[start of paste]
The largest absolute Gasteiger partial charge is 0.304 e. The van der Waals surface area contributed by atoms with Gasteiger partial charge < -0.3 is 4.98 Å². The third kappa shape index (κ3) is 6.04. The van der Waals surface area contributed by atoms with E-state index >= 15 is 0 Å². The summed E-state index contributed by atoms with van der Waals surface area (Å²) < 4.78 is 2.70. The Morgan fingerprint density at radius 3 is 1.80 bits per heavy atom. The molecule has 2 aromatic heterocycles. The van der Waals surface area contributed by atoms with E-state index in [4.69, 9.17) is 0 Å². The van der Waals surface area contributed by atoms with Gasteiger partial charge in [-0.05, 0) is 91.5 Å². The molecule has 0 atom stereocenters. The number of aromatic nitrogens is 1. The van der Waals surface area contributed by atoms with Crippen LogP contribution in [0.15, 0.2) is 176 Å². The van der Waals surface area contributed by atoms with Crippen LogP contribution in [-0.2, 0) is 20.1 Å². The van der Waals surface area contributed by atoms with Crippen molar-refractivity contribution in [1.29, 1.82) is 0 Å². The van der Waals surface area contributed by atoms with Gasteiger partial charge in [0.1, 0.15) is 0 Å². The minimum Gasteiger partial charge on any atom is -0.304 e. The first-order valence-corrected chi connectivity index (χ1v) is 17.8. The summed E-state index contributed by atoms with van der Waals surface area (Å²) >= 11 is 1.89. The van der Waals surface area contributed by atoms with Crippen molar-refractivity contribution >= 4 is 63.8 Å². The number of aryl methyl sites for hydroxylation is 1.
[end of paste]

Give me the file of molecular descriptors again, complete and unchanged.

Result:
The largest absolute Gasteiger partial charge is 0.304 e. The van der Waals surface area contributed by atoms with Gasteiger partial charge < -0.3 is 4.98 Å². The third kappa shape index (κ3) is 6.04. The van der Waals surface area contributed by atoms with E-state index >= 15 is 0 Å². The summed E-state index contributed by atoms with van der Waals surface area (Å²) < 4.78 is 2.70. The Morgan fingerprint density at radius 3 is 1.80 bits per heavy atom. The molecule has 2 aromatic heterocycles. The van der Waals surface area contributed by atoms with E-state index in [4.69, 9.17) is 0 Å². The van der Waals surface area contributed by atoms with Gasteiger partial charge in [-0.05, 0) is 91.5 Å². The molecule has 0 atom stereocenters. The number of aromatic nitrogens is 1. The van der Waals surface area contributed by atoms with Crippen LogP contribution in [0.15, 0.2) is 176 Å². The van der Waals surface area contributed by atoms with Crippen LogP contribution in [-0.2, 0) is 20.1 Å². The van der Waals surface area contributed by atoms with Crippen molar-refractivity contribution in [1.29, 1.82) is 0 Å². The van der Waals surface area contributed by atoms with Gasteiger partial charge in [0.1, 0.15) is 0 Å². The minimum Gasteiger partial charge on any atom is -0.304 e. The first-order valence-corrected chi connectivity index (χ1v) is 17.8. The summed E-state index contributed by atoms with van der Waals surface area (Å²) >= 11 is 1.89. The van der Waals surface area contributed by atoms with Crippen molar-refractivity contribution >= 4 is 63.8 Å². The number of aryl methyl sites for hydroxylation is 1.